From Wikipedia, the free encyclopedia
The Fryderyk statuette
Awarded forAchievements in music
Presented byZPAV's Phonographic Academy
First awardedMarch 19, 1995; 29 years ago (1995-03-19)
Television/radio coverage
NetworkTVP (18 editions)
TVN (5 editions)
TV Puls (1 edition)

The Fryderyk is the annual award in Polish music. Its name refers to the original Polish spelling variant of Polish composer Frédéric Chopin's first name. Its status in the Polish public can be compared to the US Grammy and British BRIT Award. Officially created in 1994 and presented for the first time in 1995, the award was initially conferred by the Polish Society of the Phonographic Industry (Związek Producentów Audio-Video, ZPAV). Since 1999, nominees and winners have been selected by a body called Phonographic Academy (Akademia Fonograficzna) which by now consists of nearly 1000 artists, journalists and music industry professionals.[1] Voting is anonymous and takes place in two rounds: In the first round, all Academy members can nominate five artists in each category, in the second round, members can vote for one candidate in each category from the most successful nominees established in the first round.

The Fryderyk statuette is reminiscent of the Academy Awards' "Oscar", but with wings, arms stretched backwards, and with headphones. The statuette was designed and created by Dorota Dziekiewicz-Pilich.[2]


The categories in which Fryderyk awards are presented have been steadily extended and modified since its inception in 1994. There are three main sections – popular music, classical music, and jazz. At present (2010) the following categories are used:

Popular music[edit]

  • Best Music Production
  • Best Album Design
  • Composer of the Year
  • Author of the Year
  • Best Foreign Album
  • Album of the Year – Folk/World Music
  • Album of the Year – Sung Poetry
  • Album of the Year – Rock
  • Album of the Year – Blues
  • Album of the Year – Heavy Metal
  • Album of the Year – Club Music
  • Album of the Year – Hip-Hop/R&B
  • Album of the Year – Alternative
  • Album of the Year – Pop
  • New Face of Fonography
  • Group of the Year
  • Female Vocalist of the Year
  • Male Vocalist of the Year
  • Video of the Year
  • Song of the Year

Classical music[edit]

  • Best Choral and Oratorias Music Album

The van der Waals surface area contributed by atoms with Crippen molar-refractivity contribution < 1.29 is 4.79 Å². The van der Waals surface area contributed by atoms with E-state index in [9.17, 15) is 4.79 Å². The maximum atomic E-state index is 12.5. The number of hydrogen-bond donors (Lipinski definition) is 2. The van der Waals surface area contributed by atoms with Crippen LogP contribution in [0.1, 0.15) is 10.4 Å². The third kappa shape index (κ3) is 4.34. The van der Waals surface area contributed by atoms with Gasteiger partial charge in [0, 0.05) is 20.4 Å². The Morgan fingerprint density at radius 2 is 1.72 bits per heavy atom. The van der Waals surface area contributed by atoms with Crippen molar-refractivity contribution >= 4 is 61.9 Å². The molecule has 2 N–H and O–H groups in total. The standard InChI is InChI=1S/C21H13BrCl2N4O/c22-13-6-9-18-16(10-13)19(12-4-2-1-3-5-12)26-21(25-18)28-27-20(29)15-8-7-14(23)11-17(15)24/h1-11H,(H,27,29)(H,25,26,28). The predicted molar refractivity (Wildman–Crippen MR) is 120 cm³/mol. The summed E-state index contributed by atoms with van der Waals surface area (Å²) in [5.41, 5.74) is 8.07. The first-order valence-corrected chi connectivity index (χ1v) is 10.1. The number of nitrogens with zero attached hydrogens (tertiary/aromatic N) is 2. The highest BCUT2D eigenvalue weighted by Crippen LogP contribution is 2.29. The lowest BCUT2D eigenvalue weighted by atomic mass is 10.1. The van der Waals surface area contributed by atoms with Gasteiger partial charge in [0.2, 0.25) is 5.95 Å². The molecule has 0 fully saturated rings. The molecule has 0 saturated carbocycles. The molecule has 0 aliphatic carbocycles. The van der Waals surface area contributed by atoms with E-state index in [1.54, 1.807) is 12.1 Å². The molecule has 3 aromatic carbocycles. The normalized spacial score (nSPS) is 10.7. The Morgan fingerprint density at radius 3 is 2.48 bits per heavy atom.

• Best Early and Baroque Music Album
  • Best Chamber Music Album
  • Best Symphonic and Concerto Music Album
  • Best Solo Music Album
  • Best Contemporary Music Album
  • Best Vocal Recital Music Album
  • Best Opera, Operetta and Ballet Music Album
  • Best Debut Album
  • Composer of the Year
  • Most Outstanding Polish Music Recording


  • Album of the Year
  • New Act of the Year
  • Act of the Year

Most successful artists[edit]

As of 2009, the most successful artists in the ten-year-history of the Fryderyks are (nominations and awards for 2009 that never included):

Popular music[edit]

  1. Kasia Nosowska (of Hey): 21 awards, 53 nominations,
  2. Grzegorz Ciechowski (of Republika): 11 awards, 24 nominations,
  3. Kayah: 8 awards, 32 nominations,
  4. Grzegorz Turnau: 8 awards, 19 nominations,
  5. Myslovitz: 7 awards, 30 nominations,
  6. Raz, Dwa, Trzy: 7 awards, 17 nominations,
  7. Ania Dąbrowska: 7 awards, 15 nominations

Note: Awards for individual artists may include awards for their groups and vice versa.

Classical music[edit]

  1. Warsaw National Philharmonic Orchestra: 5 awards, 22 nominations,
  2. Sinfonia Varsovia: 5 awards, 22 nominations,
  3. Janusz Olejniczak: 5 awards, 12 nominations,
  4. Jerzy Maksymiuk: 4 awards, 12 nominations,
  5. Jadwiga Rappé: 4 awards, 9 nominations.


  1. Tomasz Stańko: 8 awards + Golden Fryderyk, 9 nominations,
  2. Marcin Wasilewski (pianist): 6 awards, 8 nominations,
  3. Piotr Wojtasik: 2 awards, 6 nominations,
  4. Andrzej Jagodzinski: 2 awards, 4 nominations,
  5. Henryk Miśkiewicz: 1 award, 8 nominations.
  6. Jarek Smietana: 1 award, 6 nominations.

Best foreign album[edit]

This category is particularly interesting as it reflects the Polish public's reception of international artists. The award was last given out in 2012 and the awardees were:

See also[edit]


  1. ^ "Phonographic academy :: Fryderyk music award :: Polish Society of the Phonographic Industry". Retrieved 22 May 2011.
  2. ^ Witek, Zbigniew (2003). Dorota Dziekiewicz-Pilich, Rzeźba. Kraków: Towarzystwo Przyjaciół Sztuk Pięknych w Krakowie. ISBN 83-88121-85-5.

External links[edit]